Modelling the impacts of climate change and SRM on biodiversity in the Americas

Host institution

Universidad Nacional Autónoma de Mexico (UNAM)

Grant year


Project summary

Mexico’s rich biodiversity is under threat from human-induced climate change, with serious potential socioeconomic repercussions. There is still a lack of clarity around existing mitigation strategies and their effectiveness and impact on biodiversity. This project aims to address this gap by modelling the effects of climate change and solar radiation modification (SRM) on biodiversity, focusing on Mexico and the Americas. Impacts on vertebrate species will be evaluated using a macroecological framework to compare the outcomes of different climate change and SRM scenarios. We will also use Geospatial and machine-learning techniques to develop a comprehensive model for assessing the impacts and risks to biodiversity. This approach will allow us to understand the implications of climate change policies outside of the most commonly researched variables, temperature and precipitation. The objective will be to communicate these impacts and risks to biodiversity more effectively to ensure key stakeholders in the region are better informed.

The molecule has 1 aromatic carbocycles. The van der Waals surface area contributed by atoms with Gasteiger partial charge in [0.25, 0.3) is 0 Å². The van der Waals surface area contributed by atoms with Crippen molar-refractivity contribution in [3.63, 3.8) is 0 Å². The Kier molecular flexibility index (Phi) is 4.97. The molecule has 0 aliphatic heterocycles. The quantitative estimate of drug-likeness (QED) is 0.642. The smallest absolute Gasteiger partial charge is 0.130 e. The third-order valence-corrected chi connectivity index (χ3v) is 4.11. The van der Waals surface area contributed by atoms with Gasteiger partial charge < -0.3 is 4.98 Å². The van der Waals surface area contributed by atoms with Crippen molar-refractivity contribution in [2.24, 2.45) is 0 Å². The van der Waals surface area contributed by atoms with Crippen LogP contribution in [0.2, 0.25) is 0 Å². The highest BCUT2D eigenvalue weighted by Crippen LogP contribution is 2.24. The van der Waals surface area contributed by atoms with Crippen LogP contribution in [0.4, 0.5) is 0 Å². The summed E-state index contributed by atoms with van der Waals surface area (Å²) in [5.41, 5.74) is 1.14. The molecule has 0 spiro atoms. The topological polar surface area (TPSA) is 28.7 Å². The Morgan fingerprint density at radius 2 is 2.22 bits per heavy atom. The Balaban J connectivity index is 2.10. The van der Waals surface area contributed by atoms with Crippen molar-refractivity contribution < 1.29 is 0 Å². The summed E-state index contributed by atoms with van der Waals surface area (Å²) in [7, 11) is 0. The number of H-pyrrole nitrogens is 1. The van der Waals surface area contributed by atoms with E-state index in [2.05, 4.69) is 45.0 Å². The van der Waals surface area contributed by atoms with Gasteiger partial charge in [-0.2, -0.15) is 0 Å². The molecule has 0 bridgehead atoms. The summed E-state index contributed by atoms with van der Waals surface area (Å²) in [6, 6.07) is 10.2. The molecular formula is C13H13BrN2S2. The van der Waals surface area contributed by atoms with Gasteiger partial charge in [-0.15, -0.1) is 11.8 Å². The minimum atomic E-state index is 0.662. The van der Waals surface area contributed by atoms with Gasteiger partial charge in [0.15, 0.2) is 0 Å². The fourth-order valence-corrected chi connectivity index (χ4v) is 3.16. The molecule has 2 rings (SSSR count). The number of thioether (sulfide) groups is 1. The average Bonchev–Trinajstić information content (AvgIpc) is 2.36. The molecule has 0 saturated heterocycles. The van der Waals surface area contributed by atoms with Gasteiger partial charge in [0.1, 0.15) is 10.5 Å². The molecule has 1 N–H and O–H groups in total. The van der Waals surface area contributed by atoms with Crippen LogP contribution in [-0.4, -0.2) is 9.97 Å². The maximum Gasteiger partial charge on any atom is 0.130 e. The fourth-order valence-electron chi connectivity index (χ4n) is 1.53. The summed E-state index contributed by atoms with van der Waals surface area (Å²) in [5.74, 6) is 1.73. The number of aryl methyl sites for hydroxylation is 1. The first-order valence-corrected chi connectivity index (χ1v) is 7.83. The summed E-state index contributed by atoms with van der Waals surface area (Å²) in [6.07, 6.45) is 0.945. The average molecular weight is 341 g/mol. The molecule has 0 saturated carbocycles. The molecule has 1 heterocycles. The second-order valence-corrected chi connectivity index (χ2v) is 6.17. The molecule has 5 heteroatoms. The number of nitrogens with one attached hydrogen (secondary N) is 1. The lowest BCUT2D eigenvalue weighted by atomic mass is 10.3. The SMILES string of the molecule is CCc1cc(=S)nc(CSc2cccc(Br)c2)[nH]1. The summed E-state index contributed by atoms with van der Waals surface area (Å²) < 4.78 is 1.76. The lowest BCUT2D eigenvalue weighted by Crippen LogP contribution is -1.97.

The team

profile photo
Universidad Nacional Autónoma de Mexico (UNAM)
Julián is a full researcher at the Institute for Atmospheric Sciences and Climate Change at UNAM. He was born in Colombia, where he spent most of my life, but has lived in Mexico for the last 12 years. Julián migrated to Mexico to pursue a PhD at UNAM. He is passionate about amphibians and reptiles, particularly Anolis lizards, which motivates him to evaluate the impacts of climate change on biodiversity in general. His research aims to understand how current and past climate dynamics shape biodiversity, including phenotypic diversity, at several spatial scales and how future climate change scenarios might distort these geographical patterns.
Universidad Nacional Autónoma de Mexico (UNAM)
Constantino is a researcher in the Atmospheric Sciences Department of the Institute of Atmospheric Science and Climate Change at UNAM. He is a Biologist and holds PhD in biological sciences from UNAM. His research interests are eco-epidemiology of infectious diseases and global change at different spatial and temporal scales, spatial epidemiology and development of data mining techniques and analysis of complex networks for the study of zoonotic diseases and climate change.

Photo credits

Banner: Cancún, Mexico – Copernicus Sentinel-2 mission. 16 April 2021 Credit: ESA, CC BY-SA 3.0 IGO

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